How to measure PR success – Part 1

PR is an important component of any marketing strategy. Especially tech companies with innovative and groundbreaking products, whose customers are typically better informed and more discerning than average, PR has outmost importance. Earned media helps generate a sense of authority and credibility that is difficult to duplicate through paid media. An article in Forbes is a badge of honor. The same cannot be said for a paid ad.

Earned media coverage not only allows you to create a more detailed message surrounding tech solutions that many might be unfamiliar with, but can also help position you as an industry leader when the tech takes off. But how do we measure the effectiveness of our PR strategies?

The world has no shortage of data and the digital era has armed decision-makers with data points that provide intricate metrics that can be used to quantify the success of a PR campaign. How many times has your company been mentioned by the press? How widely read are those press sources?

In the social media era, quantifying the number of mentions, social sharing, and likes is relatively simple. Your audience’s exposure to, and engagement with, your brand has become a reasonably exact science when we consider there are so many metrics that can be readily quantified. An article on TechCrunch, for example, may lead to more impressions than an article at a lesser-known publication.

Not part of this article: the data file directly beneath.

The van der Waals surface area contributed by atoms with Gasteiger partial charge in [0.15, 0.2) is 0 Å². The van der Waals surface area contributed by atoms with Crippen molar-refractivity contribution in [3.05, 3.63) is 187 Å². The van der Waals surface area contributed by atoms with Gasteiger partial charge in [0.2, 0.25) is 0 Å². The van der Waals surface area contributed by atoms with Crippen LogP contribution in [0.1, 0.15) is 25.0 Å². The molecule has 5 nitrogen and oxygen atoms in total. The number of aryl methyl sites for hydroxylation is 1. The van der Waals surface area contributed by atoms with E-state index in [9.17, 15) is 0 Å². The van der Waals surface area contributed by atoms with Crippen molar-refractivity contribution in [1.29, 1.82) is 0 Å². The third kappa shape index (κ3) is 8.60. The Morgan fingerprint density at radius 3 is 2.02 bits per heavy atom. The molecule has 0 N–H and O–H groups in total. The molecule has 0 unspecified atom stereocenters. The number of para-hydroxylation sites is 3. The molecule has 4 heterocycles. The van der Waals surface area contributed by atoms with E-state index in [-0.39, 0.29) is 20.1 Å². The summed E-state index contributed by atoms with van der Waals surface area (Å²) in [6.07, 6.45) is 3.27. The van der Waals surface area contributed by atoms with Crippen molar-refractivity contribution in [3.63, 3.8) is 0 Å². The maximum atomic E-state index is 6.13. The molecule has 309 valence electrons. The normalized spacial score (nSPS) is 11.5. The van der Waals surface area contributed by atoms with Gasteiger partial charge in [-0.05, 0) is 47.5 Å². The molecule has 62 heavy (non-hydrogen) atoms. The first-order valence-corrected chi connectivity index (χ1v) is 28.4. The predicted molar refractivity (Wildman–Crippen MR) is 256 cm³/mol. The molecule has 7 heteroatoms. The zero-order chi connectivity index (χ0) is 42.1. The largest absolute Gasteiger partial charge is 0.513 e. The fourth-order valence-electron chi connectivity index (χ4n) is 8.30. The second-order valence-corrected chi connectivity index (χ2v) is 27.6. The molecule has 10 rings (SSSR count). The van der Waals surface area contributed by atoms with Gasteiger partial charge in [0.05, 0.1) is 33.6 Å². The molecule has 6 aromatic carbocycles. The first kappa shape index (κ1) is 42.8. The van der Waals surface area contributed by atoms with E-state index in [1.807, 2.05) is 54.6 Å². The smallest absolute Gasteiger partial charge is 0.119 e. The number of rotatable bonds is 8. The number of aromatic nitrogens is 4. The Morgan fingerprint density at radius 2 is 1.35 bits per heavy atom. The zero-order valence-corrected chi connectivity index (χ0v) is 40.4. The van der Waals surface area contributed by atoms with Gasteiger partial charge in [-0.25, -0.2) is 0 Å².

But does that actually define PR success? Or does it only take account of half of a fuller and more nuanced picture?

The Problem With Measuring PR Success

PR success can be more difficult to determine than other forms of marketing. Advertising, or paid media, will demonstrate immediate results. Those results will be easily quantifiable, giving you a simpler way to determine your ROI from an advertising campaign.

Marketing is a longer-term pursuit where the aim is usually to build a brand image. Its impact can be more difficult to quantify with immediate, short-term data points.

Similarly, PR campaigns can be difficult to evaluate precisely. PR shares some of the properties of advertising in that a campaign will usually result in an immediate boost to key metrics you are interested in, whether they are hits to your website or social sharing on social media sites.

PR, however, also has long-term benefits that go beyond any immediate actions taken by your audience that you might be able to quantify. So while you should expect an instant profile boost, there are longer-term outcomes that are important to consider when assessing the success of a PR campaign. And those things are not as easy to measure.

Breaking It Down

Before you even begin a PR campaign, it is vital that you identify your goals. Without knowing what you want to achieve through any of your marketing endeavors, it is impossible to judge how successful your spend and efforts have been.